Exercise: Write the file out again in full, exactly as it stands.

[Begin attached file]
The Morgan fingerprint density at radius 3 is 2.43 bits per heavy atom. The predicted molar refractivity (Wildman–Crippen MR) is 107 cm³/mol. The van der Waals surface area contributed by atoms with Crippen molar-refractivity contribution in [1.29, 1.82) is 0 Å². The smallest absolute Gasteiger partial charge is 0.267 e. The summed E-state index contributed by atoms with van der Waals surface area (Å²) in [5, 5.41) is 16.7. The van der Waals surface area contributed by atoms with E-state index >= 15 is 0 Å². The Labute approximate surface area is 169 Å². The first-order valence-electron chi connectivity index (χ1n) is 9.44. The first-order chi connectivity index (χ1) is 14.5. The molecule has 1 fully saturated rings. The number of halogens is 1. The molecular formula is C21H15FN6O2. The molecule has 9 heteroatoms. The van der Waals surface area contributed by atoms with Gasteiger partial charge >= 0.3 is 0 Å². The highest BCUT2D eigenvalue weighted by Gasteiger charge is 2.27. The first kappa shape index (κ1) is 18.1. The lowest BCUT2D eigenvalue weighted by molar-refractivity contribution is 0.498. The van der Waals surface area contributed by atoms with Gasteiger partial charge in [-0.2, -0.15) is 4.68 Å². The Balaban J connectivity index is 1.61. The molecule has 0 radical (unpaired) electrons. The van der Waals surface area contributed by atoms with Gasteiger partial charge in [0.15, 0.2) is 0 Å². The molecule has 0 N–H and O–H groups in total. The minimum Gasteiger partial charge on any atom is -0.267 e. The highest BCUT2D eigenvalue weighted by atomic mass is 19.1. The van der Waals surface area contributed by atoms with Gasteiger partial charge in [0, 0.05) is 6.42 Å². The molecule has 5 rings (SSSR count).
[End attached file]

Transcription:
The Morgan fingerprint density at radius 3 is 2.43 bits per heavy atom. The predicted molar refractivity (Wildman–Crippen MR) is 107 cm³/mol. The van der Waals surface area contributed by atoms with Crippen molar-refractivity contribution in [1.29, 1.82) is 0 Å². The smallest absolute Gasteiger partial charge is 0.267 e. The summed E-state index contributed by atoms with van der Waals surface area (Å²) in [5, 5.41) is 16.7. The van der Waals surface area contributed by atoms with E-state index >= 15 is 0 Å². The Labute approximate surface area is 169 Å². The first-order valence-electron chi connectivity index (χ1n) is 9.44. The first-order chi connectivity index (χ1) is 14.5. The molecule has 1 fully saturated rings. The number of halogens is 1. The molecular formula is C21H15FN6O2. The molecule has 9 heteroatoms. The van der Waals surface area contributed by atoms with Gasteiger partial charge >= 0.3 is 0 Å². The highest BCUT2D eigenvalue weighted by Gasteiger charge is 2.27. The first kappa shape index (κ1) is 18.1. The lowest BCUT2D eigenvalue weighted by molar-refractivity contribution is 0.498. The van der Waals surface area contributed by atoms with Gasteiger partial charge in [-0.2, -0.15) is 4.68 Å². The Balaban J connectivity index is 1.61. The molecule has 0 radical (unpaired) electrons. The van der Waals surface area contributed by atoms with Gasteiger partial charge in [0.15, 0.2) is 0 Å². The molecule has 0 N–H and O–H groups in total. The minimum Gasteiger partial charge on any atom is -0.267 e. The highest BCUT2D eigenvalue weighted by atomic mass is 19.1. The van der Waals surface area contributed by atoms with Gasteiger partial charge in [0, 0.05) is 6.42 Å². The molecule has 5 rings (SSSR count).